Bank stocks are in focus in the Korean stock market where trading got off to a firm start on Thursday on positive cues from Wall Street. Other markets across the Asia-Pacific region are also trading firm on hopes the health of the U.S. financial systems may not be as bad as was earlier feared.

The Korean benchmark index KOSPI, which rose to 1,416 in early trading, is currently up 11.10 points or 0.80% at 1,405. The index had closed with a modest loss of 4 points at 1,393 on Wednesday with participants choosing to take some profits after recent gains.

In the banking sector, Korea Exchange Bank is up 13%. Woori Finance and KB Financial are trading higher by 5% and 4.5%, respectively. Shinhan Financial Group is up by a modest 1.1%

Automobile stocks are trading mixed. Saangyong Motor is trading 10% up while Hyundai Motor and Kia Motors are down by 2.6% and 0.4% respectively.

Market heavyweight Samsung Electronics is trading marginally higher. Hynix Semiconductor is also up marginally. LG Display LCD and LG Electronics are trading weak with sharp losses.

Shipbuilders are trading mixed. Hyundai Heavy Industries and Samsung Heavy Industries are down by about 0.4% while Daewoo Shipbuilding is up nearly a percent. Bulk Carrier STX Pan Ocean is trading stronger by 4.5%.

Steel maker Hyundai Steel is down marginally while POSCO is trading 4% up. Among oil stocks, SK Holdings is up 1.7% and S-Oil is trading with a 3% gain. Energy stock KEPCO is up 1.3%.

Airlines are trading weak. Among telecom stocks, SK Telecom is up 1.2% while KT Corp. is down with a loss of 0.5%.

Other markets in the Asia-Pacific region are also trading firm at present. The Nikkei 225 benchmark of the Japanese market is up by over 400 points or 4.47% now. The Hang Seng is up 213.56 points. Australia, New Zealand, Indonesia and Singapore are also trading with strong gains. The New Zealand market is modestly higher.

The stock markets across the Asia-Pacific region had closed mostly higher on Wednesday, although the Japanese market remained closed for the third straight day. Hong Kong's Hang Seng Index jumped 2.5 percent.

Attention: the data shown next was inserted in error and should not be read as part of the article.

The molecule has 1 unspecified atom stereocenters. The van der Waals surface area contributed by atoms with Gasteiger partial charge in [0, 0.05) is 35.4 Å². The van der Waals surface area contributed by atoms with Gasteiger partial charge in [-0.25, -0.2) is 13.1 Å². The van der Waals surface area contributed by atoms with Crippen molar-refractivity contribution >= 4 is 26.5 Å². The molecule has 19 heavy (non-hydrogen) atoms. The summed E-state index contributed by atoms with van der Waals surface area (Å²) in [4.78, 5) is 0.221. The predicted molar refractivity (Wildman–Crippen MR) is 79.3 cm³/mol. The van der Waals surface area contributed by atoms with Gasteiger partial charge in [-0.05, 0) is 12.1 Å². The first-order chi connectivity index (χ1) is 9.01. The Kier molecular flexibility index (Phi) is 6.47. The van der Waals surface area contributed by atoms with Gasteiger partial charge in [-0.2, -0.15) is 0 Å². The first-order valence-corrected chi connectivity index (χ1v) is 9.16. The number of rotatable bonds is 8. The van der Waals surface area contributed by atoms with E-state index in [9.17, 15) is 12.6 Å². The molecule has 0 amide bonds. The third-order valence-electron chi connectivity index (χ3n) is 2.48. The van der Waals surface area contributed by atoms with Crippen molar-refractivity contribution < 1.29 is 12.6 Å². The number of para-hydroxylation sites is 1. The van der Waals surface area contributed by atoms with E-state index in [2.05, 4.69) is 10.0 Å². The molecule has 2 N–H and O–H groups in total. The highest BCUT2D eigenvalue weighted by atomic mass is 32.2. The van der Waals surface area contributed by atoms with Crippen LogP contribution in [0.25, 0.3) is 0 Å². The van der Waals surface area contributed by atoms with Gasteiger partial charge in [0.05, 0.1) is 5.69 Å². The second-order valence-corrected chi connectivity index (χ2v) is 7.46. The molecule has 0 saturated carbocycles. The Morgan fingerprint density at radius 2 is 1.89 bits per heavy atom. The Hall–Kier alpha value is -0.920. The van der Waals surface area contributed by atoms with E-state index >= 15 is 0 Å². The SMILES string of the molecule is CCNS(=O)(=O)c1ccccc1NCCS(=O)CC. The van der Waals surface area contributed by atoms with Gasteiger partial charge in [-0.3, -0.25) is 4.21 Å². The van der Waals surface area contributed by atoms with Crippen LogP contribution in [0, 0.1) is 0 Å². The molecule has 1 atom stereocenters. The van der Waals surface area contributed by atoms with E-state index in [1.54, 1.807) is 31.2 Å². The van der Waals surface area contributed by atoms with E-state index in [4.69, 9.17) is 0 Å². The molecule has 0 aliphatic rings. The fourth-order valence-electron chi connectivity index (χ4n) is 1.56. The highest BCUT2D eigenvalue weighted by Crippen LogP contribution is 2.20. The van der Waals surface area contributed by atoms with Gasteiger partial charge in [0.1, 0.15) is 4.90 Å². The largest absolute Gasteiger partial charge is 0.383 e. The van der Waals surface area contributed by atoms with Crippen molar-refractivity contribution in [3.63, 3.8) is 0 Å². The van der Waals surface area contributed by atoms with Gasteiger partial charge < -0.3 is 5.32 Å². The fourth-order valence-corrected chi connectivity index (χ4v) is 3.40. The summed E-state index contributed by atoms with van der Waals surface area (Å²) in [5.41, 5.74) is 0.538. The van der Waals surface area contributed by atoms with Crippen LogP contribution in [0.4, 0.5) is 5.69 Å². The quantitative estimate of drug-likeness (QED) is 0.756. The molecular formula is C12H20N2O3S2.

The European markets also moved higher, benefiting from the U.S. employment data. The U.K.'s FTSE 100 Index rose 1.4 percent, while the French CAC 40 Index and the German DAX Index advanced 1.8 percent and 0.6 percent, respectively.

Wall Street had a pretty good session on Wednesday despite some profit taking during the course of the day. Market sentiment was fairly upbeat thanks to better-than-expected economic data. Market also reacted positively to reports suggesting that several of the financial companies examined by the government don't need additional capital.

According to the latest ADP Employment Report, 491,000 jobs were cut from private payrolls in April, but it turned out to be better than the 645,000 job cuts economists were expecting. And, the figure is substantially down from the 708,000 job losses recorded for March. While the data points to continued weakness in the labor market, it presents another sign that the economy is stabilizing and generated some optimism about the Labor Department's monthly employment report due to be released on Friday.

In an interview with RTT News, Peter Cardillo, chief market economist at Avalon Partners, said that the ADP employment data signals that the Labor Department's monthly employment report will probably show a decrease of less than 500,000 jobs.

According to media reports, the government stress tests of the nation's leading financial firms have determined that JP Morgan, Goldman Sachs, American Express and Bank of New York Mellon will not need additional capital. At the same time, reports have suggested that Bank of America, Citigroup and Wells Fargo will be asked to raise additional capital.

While the official results are not due to be released until after the close of trading on Thursday, the leaks generated some optimism about the outlook for the financial sector.

With the economy showing signs of a speedy recovery, investors are turning to stocks once again. Recent data shows that sequential inflow of funds into mutual fund assets on a percentage basis was the biggest in absolute terms in almost a year.

While the Nasdaq underperformed the Dow and the S&P 500 by a wide margin, the major averages all closed firmly positive. The Dow closed up 101.63 points or 1.2 percent at 8,512.28, the Nasdaq closed up 4.98 points or 0.3 percent at 1,759.10 and the S&P 500 closed up 15.73 points or 1.7 percent at 919.53.

Crude oil prices advanced 4.6% to settle at a five-month closing high of $56.34 per barrel.

While some traders are likely to stay on the sidelines Thursday ahead of the release of the results of the government's stress tests, trading could be impacted by the release of Labor Department reports on weekly jobless claims and first-quarter labor productivity and costs.

Traders will also be digesting the quarterly results from Cisco, News Corp. and Prudential after the close of trading Wednesday. Additionally, General Motors is due to release its quarterly results before the start of trading on Thursday.

For comments and feedback: contact